BIOL 1406 Chapter 1 Test Review Flashcards
Which of the following comprises a logical hierarchy of organization?
atoms, molecules, organelles, cells, tissues, organs, organ system, organism
What is a term used for something that is an explanation backed by evidence?
What is the term used for something that is virtually irrefutable?
What is the term used for a tentative explanation of some phenomena?
The lowest structural level at which all of life's properties occur is:
How many domains are there and what are they?
3; Bacteria, Archaea, Eukarya
Kingdoms are frequently grouped into a more inclusive (higher) category known as:
What do a fungus, a tree, and a human have in common?
They are composed of eukaryotic cells
What are the two major cell types?
Prokaryotes and Eukaryotes
What is the difference between a Prokaryote and a Eukaryote?
- Eukaryotes are 10 times larger
- Eukaryotes have intracellular organelles and prokaryotes don't
- Eukaryotes have their DNA in paired chromosomes while Prokaryotes are singular circular chromosome
What are the two types of prokaryotes?
Archaea and Eubacteria
A dog is a member of which domain?
What is the order of classifications from most general to most specific?
- Major Clades
Two organisms that belong to the same class must also belong to the same:
Which domain(s) include organisms that are classified as prokaryotes? Check all that apply.
What is the primary reason for including a control within the design of an experiment?
To ensure that the results are due to a difference in only one variable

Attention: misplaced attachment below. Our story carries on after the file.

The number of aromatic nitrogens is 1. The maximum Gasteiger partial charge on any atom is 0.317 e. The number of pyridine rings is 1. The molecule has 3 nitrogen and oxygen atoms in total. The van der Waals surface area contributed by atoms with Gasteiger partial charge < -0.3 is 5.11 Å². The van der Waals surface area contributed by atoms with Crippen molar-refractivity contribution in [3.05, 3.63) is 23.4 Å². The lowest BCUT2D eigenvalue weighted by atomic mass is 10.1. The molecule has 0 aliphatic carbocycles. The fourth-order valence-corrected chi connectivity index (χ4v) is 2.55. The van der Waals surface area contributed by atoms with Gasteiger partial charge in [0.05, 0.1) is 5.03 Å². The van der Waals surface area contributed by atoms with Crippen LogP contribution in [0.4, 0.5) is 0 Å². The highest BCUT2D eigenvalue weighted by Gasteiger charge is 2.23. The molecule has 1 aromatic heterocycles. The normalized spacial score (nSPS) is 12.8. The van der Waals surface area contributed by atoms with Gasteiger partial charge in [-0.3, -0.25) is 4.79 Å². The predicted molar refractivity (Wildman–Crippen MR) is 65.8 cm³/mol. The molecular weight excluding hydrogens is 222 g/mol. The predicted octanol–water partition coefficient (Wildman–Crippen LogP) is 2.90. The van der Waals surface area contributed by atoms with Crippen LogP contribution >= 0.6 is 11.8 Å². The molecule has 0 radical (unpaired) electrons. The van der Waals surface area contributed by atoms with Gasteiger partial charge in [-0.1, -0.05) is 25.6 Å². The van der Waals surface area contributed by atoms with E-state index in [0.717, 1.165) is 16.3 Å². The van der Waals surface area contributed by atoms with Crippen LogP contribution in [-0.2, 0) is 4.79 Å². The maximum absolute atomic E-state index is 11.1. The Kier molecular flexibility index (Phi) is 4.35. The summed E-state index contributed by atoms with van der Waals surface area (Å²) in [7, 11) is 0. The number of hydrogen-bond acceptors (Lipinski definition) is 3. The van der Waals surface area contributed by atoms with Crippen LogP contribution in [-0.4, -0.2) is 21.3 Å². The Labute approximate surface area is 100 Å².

Which of these is a key feature of science?
Scientific hypothesis must be testable
Which scientist put forth the theory of evolution?
What is the unit of genetic inheritance for all living organisms?
What is the cell membrane of all living organisms made of?
A phospholipid bilayer
What did Dr. Marshall discover?
the cause of duodenal ulcers
What is the cause of duodenal ulcers?
A spirochete bacterium classified as Helicobacter Pylori
Why do giraffes have a long neck?
Sexual Selection Hypothesis
One difference between carbon 12 and carbon 14 is that carbon 14 has:
two more neutrons
What type of chemical bond is a result of transfer of electron(s) between two atoms, creating an anion and cation?
An ionic bond is one in which:
two oppositely charged ions are electrostatically attracted
The reactive/chemical properties of an atom depend on the number of:
electrons in the outer shell of the atom (valence electrons)
What are the three types of bonds?
- covalent, ionic, hydrogen
Which is the strongest type of bond?
Covalent; each covalent bond represents the sharing of two electrons
When observing ions, how do you differentiate between the anion and the cation
-cation is positively charged, anion is negatively charged
- the atom giving an electron away is positive (cation), the one receiving an electron is negative (anion)
What is a common example of an ion?
What are examples of non polar covalent bonds?
hydrogen and methane
what are examples of polar covalent bonds?
Water and ammonia
How many valence electrons does carbon have?
Each element is unique and different from other elements because of its
What is an atomic number?
Number of protons, defines an element
What is atomic weight/mass number?
weight of an atom in daltons (number of protons and neutrons)
What is an isotope?
same atomic number, different atomic weights
A covalent bond is one in which
electrons are shared by two different atoms
If two atoms are equally electronegative, they will interact to form
nonpolar covalent bonds
A hydrogen bond is characteristic of:
Which of the following subatomic particles dictates the types of associations an atom can make?
How many electrons does hydrogen need to fill its outer shell?
Which of the following types of chemical bonds results from electrostatic attraction between two partially charged atoms from polar covalently bonded substances?
What is "Leo the lion goes grrr" supposed to help you remember?
- Its supposed to remind you or LEO and GER
- Lose electrons = oxidation
- Gain electrons = reduction
What is a free radical?